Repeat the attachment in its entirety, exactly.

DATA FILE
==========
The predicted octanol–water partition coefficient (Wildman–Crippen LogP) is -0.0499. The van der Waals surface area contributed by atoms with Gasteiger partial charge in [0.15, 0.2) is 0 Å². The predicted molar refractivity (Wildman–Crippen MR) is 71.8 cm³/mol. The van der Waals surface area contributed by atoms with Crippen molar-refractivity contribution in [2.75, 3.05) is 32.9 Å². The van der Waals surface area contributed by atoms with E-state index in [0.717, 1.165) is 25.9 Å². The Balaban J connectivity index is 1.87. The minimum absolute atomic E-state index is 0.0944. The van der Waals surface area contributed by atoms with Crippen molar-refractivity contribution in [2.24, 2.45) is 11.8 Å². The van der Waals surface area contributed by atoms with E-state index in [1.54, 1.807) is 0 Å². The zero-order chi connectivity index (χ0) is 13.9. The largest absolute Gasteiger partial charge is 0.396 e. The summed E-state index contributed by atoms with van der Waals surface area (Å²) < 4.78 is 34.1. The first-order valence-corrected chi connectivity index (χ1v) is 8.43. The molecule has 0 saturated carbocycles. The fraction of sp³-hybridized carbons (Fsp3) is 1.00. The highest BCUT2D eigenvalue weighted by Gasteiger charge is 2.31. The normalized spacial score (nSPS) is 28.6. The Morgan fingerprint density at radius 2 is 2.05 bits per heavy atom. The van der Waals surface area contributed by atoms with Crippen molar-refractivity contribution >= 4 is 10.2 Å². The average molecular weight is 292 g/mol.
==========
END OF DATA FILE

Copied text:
The predicted octanol–water partition coefficient (Wildman–Crippen LogP) is -0.0499. The van der Waals surface area contributed by atoms with Gasteiger partial charge in [0.15, 0.2) is 0 Å². The predicted molar refractivity (Wildman–Crippen MR) is 71.8 cm³/mol. The van der Waals surface area contributed by atoms with Crippen molar-refractivity contribution in [2.75, 3.05) is 32.9 Å². The van der Waals surface area contributed by atoms with E-state index in [0.717, 1.165) is 25.9 Å². The Balaban J connectivity index is 1.87. The minimum absolute atomic E-state index is 0.0944. The van der Waals surface area contributed by atoms with Crippen molar-refractivity contribution in [2.24, 2.45) is 11.8 Å². The van der Waals surface area contributed by atoms with E-state index in [1.54, 1.807) is 0 Å². The zero-order chi connectivity index (χ0) is 13.9. The largest absolute Gasteiger partial charge is 0.396 e. The summed E-state index contributed by atoms with van der Waals surface area (Å²) < 4.78 is 34.1. The first-order valence-corrected chi connectivity index (χ1v) is 8.43. The molecule has 0 saturated carbocycles. The fraction of sp³-hybridized carbons (Fsp3) is 1.00. The highest BCUT2D eigenvalue weighted by Gasteiger charge is 2.31. The normalized spacial score (nSPS) is 28.6. The Morgan fingerprint density at radius 2 is 2.05 bits per heavy atom. The van der Waals surface area contributed by atoms with Crippen molar-refractivity contribution >= 4 is 10.2 Å². The average molecular weight is 292 g/mol.